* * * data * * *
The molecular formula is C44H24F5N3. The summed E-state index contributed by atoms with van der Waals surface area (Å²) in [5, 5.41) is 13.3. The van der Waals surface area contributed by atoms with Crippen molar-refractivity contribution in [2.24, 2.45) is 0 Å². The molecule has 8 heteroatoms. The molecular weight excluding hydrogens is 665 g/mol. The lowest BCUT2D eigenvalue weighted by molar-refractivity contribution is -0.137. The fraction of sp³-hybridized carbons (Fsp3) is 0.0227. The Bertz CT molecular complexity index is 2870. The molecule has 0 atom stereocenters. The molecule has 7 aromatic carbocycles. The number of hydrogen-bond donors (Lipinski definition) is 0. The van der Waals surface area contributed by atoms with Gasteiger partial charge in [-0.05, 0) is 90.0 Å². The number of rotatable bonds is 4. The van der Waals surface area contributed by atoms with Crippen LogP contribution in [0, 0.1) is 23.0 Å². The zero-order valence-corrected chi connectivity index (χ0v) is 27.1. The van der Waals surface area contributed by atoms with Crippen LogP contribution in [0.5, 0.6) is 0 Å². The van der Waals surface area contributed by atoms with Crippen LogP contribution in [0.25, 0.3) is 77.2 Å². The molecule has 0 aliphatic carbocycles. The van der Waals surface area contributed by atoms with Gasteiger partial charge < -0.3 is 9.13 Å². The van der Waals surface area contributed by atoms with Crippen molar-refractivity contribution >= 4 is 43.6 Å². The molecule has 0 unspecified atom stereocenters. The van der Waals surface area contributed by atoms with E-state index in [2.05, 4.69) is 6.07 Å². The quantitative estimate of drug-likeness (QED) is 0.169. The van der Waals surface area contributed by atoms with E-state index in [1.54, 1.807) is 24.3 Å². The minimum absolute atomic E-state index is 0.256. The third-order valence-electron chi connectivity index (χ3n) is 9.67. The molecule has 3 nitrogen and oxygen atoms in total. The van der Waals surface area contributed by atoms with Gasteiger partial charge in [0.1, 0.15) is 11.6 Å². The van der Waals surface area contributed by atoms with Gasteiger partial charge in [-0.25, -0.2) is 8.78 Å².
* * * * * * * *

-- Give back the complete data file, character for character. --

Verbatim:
The molecular formula is C44H24F5N3. The summed E-state index contributed by atoms with van der Waals surface area (Å²) in [5, 5.41) is 13.3. The van der Waals surface area contributed by atoms with Crippen molar-refractivity contribution in [2.24, 2.45) is 0 Å². The molecule has 8 heteroatoms. The molecular weight excluding hydrogens is 665 g/mol. The lowest BCUT2D eigenvalue weighted by molar-refractivity contribution is -0.137. The fraction of sp³-hybridized carbons (Fsp3) is 0.0227. The Bertz CT molecular complexity index is 2870. The molecule has 0 atom stereocenters. The molecule has 7 aromatic carbocycles. The number of hydrogen-bond donors (Lipinski definition) is 0. The van der Waals surface area contributed by atoms with Gasteiger partial charge in [-0.05, 0) is 90.0 Å². The number of rotatable bonds is 4. The van der Waals surface area contributed by atoms with Crippen LogP contribution in [0, 0.1) is 23.0 Å². The zero-order valence-corrected chi connectivity index (χ0v) is 27.1. The van der Waals surface area contributed by atoms with Crippen LogP contribution in [0.5, 0.6) is 0 Å². The van der Waals surface area contributed by atoms with Crippen LogP contribution in [0.25, 0.3) is 77.2 Å². The molecule has 0 aliphatic carbocycles. The van der Waals surface area contributed by atoms with Gasteiger partial charge < -0.3 is 9.13 Å². The van der Waals surface area contributed by atoms with Crippen molar-refractivity contribution >= 4 is 43.6 Å². The molecule has 0 unspecified atom stereocenters. The van der Waals surface area contributed by atoms with E-state index in [2.05, 4.69) is 6.07 Å². The quantitative estimate of drug-likeness (QED) is 0.169. The van der Waals surface area contributed by atoms with E-state index in [1.54, 1.807) is 24.3 Å². The minimum absolute atomic E-state index is 0.256. The third-order valence-electron chi connectivity index (χ3n) is 9.67. The molecule has 3 nitrogen and oxygen atoms in total. The van der Waals surface area contributed by atoms with Gasteiger partial charge in [0.1, 0.15) is 11.6 Å². The van der Waals surface area contributed by atoms with Gasteiger partial charge in [-0.25, -0.2) is 8.78 Å².